- A diet containing Mediterranean food might reduce the risk of frailty in older people.
- Mediterranean diet usually consists of plant-based foods such as fruits and vegetables, whole grains, legumes, and nuts
- Frailty is very common among older individuals, they may also have lower energy levels and muscle strength.
Increased adherence to a Mediterranean diet may reduce the risk of incident frailty among the elderly. The findings of this study are further discussed in the Journal of the American Geriatrics Society.
Frailty is common among older people, and its prevalence is increasing as the population ages. Frail older adults may often feel low in energy and have weight loss and weak muscle strength.
They are more likely to suffer from numerous health concerns, including falls, fractures, hospitalization, nursing home placement, disability, dementia, and premature death. Frailty is also associated with a lower quality of life.
The researchers analyzed evidence from all published studies examining associations between adherence to a Mediterranean diet and development of frailty in older individuals. Their analysis included 5789 people in four studies in France, Spain, Italy, and China.
"We found the evidence was very consistent that older people who follow a Mediterranean diet had a lower risk of becoming frail," said Dr. Walters. "People who followed a Mediterranean diet the most were overall less than half as likely to become frail over a nearly four-year period compared with those who followed it the least."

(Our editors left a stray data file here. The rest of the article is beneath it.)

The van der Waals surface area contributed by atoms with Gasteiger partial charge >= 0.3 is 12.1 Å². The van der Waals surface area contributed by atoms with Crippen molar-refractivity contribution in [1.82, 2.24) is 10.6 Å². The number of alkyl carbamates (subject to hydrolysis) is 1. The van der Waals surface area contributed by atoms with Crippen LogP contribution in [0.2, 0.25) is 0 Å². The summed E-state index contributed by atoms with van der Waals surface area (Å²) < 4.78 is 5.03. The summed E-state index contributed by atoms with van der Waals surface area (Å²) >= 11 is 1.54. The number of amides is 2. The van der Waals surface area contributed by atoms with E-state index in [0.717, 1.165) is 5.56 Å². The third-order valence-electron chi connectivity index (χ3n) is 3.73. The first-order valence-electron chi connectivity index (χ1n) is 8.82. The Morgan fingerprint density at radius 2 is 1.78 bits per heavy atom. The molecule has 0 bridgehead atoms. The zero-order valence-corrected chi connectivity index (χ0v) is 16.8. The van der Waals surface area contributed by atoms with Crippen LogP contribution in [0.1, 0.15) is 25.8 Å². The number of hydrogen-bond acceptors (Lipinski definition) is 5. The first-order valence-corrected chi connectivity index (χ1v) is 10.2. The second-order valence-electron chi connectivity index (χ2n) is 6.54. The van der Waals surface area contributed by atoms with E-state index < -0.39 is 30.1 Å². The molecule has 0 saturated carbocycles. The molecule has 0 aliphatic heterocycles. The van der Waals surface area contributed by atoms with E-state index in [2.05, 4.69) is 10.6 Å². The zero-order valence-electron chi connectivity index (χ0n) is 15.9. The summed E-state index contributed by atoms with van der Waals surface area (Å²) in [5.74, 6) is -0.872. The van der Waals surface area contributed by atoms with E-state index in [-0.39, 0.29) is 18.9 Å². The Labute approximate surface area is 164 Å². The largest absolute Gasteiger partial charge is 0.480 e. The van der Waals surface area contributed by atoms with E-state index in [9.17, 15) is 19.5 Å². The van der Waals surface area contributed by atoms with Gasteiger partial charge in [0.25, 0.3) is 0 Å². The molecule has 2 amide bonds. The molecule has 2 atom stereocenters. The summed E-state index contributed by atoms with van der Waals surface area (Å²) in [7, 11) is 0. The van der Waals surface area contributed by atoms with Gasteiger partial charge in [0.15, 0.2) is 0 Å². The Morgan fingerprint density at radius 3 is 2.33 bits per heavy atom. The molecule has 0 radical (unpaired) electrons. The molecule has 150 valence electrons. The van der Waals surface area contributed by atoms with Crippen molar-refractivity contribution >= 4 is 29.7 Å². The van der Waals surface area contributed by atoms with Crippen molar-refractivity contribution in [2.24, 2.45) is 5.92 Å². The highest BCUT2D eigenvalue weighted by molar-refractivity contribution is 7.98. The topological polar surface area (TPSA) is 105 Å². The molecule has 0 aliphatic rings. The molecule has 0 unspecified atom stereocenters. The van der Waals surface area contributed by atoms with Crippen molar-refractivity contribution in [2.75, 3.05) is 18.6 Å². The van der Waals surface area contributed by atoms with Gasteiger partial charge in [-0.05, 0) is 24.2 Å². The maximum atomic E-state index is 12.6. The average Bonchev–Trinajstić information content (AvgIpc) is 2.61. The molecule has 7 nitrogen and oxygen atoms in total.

The investigators noted that the Mediterranean diet might help older individuals maintain muscle strength, activity, weight, and energy levels, according to their findings. "Our study supports the growing body of evidence on the potential health benefits of a Mediterranean diet, in our case for potentially helping older people to stay well as they age," said Dr. Kojima.
Although older people who followed a Mediterranean diet had a lower risk of becoming frail, it's unclear whether other characteristics of the people who followed this diet may have helped to protect them.
"While the studies we included adjusted for many of the major factors that could be associated--for example, their age, gender, social class, smoking, alcohol, how much they exercised, and how many health conditions they had--there may be other factors that were not measured and we could not account for," said Dr. Walters. "We now need large studies that look at whether increasing how much you follow a Mediterranean diet will reduce your risk of becoming frail."
- Gotaro Kojima, Christina Avgerinou, Steve Iliffe,Kate Walters. Adherence to Mediterranean Diet Reduces Incident Frailty Risk: Systematic Review and Meta-Analysis, Journal of the American Geriatrics Society (2018).DOI: 10.1111/jgs.15251